Aerial view of Newton Vineyards following fire damage. Photo courtesy of Newton Vineyard.

The Complex Science of Assessing California’s Fire-Damaged Vines

Apr 26, 2021 at 8:00am

Stacey Briscoe

At the start of the 2021 growing season, California’s vintners are once again bracing for another potentially difficult year: Drought emergencies have already been declared in Sonoma and Mendocino counties.

But for many northern California vintners, the exact toll of the 2020 fire events—including the LNU Lightning Complex fires, which began on August 17, and the Glass Fire, which began on September 27—remains uncertain. While many blackened vineyards were immediately written off, many more remain in flux—and could for several years. SevenFifty Daily spoke with viticulturists, winemakers, and researchers about how they are approaching the complicated nature of finding salvageable vines in premier vineyard sites.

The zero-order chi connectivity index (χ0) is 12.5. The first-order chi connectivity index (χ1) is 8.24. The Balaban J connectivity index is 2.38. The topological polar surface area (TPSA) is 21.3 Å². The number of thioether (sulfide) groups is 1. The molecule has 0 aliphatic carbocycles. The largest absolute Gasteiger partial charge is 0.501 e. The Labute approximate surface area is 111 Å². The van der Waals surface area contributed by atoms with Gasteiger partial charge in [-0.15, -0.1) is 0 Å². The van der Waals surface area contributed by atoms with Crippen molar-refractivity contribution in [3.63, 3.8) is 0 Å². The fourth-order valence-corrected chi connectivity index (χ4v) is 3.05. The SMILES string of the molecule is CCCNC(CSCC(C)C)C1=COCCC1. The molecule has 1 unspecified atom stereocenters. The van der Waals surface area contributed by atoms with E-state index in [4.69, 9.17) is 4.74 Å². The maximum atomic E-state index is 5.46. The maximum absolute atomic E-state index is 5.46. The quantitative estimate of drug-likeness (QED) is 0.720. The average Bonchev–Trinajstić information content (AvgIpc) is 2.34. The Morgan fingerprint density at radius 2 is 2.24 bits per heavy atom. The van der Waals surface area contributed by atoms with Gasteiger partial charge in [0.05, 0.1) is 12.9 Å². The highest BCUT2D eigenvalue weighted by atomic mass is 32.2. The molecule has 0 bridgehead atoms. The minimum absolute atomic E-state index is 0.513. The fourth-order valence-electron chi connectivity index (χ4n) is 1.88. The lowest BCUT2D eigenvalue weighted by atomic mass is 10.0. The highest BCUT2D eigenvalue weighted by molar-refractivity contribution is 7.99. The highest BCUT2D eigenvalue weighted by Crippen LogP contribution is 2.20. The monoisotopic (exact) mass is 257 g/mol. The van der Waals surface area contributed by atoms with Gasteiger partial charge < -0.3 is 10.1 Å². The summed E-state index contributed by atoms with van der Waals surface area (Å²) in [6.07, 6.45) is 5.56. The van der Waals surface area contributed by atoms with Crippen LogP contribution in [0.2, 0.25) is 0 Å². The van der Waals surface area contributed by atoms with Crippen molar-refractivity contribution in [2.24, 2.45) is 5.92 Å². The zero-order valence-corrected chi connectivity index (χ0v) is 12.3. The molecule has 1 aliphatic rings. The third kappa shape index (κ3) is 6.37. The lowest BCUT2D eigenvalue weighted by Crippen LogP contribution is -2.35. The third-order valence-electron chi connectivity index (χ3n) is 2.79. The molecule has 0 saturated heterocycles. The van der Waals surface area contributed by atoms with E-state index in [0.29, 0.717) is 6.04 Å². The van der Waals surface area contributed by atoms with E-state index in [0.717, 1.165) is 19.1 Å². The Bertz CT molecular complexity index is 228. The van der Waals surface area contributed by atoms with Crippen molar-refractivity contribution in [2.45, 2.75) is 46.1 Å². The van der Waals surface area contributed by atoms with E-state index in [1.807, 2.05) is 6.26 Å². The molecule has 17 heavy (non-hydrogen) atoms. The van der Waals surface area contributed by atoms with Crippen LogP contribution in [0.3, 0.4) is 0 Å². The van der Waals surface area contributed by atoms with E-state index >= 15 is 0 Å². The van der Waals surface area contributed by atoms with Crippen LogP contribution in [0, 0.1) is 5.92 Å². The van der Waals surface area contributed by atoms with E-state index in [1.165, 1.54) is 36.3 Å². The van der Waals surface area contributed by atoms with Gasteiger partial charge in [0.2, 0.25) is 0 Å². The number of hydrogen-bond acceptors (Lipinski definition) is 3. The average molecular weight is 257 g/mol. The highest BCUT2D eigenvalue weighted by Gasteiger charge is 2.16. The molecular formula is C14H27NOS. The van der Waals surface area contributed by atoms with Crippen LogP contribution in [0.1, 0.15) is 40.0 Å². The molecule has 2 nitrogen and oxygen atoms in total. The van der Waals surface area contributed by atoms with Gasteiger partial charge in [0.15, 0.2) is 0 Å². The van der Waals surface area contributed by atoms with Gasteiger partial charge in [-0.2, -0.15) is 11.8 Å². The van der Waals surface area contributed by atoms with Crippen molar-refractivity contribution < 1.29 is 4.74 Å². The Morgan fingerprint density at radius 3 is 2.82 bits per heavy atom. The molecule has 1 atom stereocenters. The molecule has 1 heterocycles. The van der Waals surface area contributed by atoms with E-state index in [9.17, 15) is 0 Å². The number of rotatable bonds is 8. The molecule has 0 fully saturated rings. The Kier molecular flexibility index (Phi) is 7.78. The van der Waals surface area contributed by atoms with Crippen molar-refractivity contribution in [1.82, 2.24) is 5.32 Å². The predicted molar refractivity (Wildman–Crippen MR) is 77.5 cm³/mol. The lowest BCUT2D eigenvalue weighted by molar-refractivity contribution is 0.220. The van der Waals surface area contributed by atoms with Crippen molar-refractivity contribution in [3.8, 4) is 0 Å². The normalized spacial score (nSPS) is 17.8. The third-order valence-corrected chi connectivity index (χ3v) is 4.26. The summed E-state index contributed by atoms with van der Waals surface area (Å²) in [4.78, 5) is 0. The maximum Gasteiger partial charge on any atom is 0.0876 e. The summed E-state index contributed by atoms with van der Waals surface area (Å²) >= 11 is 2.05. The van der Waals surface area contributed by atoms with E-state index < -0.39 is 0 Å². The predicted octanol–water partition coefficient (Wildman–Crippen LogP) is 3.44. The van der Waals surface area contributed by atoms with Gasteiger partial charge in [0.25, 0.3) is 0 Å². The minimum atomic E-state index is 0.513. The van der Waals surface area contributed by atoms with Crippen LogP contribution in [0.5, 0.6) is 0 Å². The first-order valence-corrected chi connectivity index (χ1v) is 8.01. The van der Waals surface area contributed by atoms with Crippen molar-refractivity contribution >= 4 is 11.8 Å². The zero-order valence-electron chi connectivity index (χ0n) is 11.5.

The Fine Line Between Replanting or Revitalizing 

Mark Greenspan, a viticulturist and president of Advanced Viticulture Inc., says the majority of vine damage from fire events is due to excessive heat. The most impacted vines are those within proximity to inflamed forestry and leaf-litter which radiate high levels of heat into neighboring vineyards.  

Flames brought in by under-vine cover crop, weeds, or other vegetation scorch vine trunks, affecting the internal vine tissue—namely the cambium, the tissue responsible for replenishing the vascular cells that transport water and nutrients from the root system through the vine. Soot and scorch marks at the base of the trunk are the most telling signs that internal tissue is affected.

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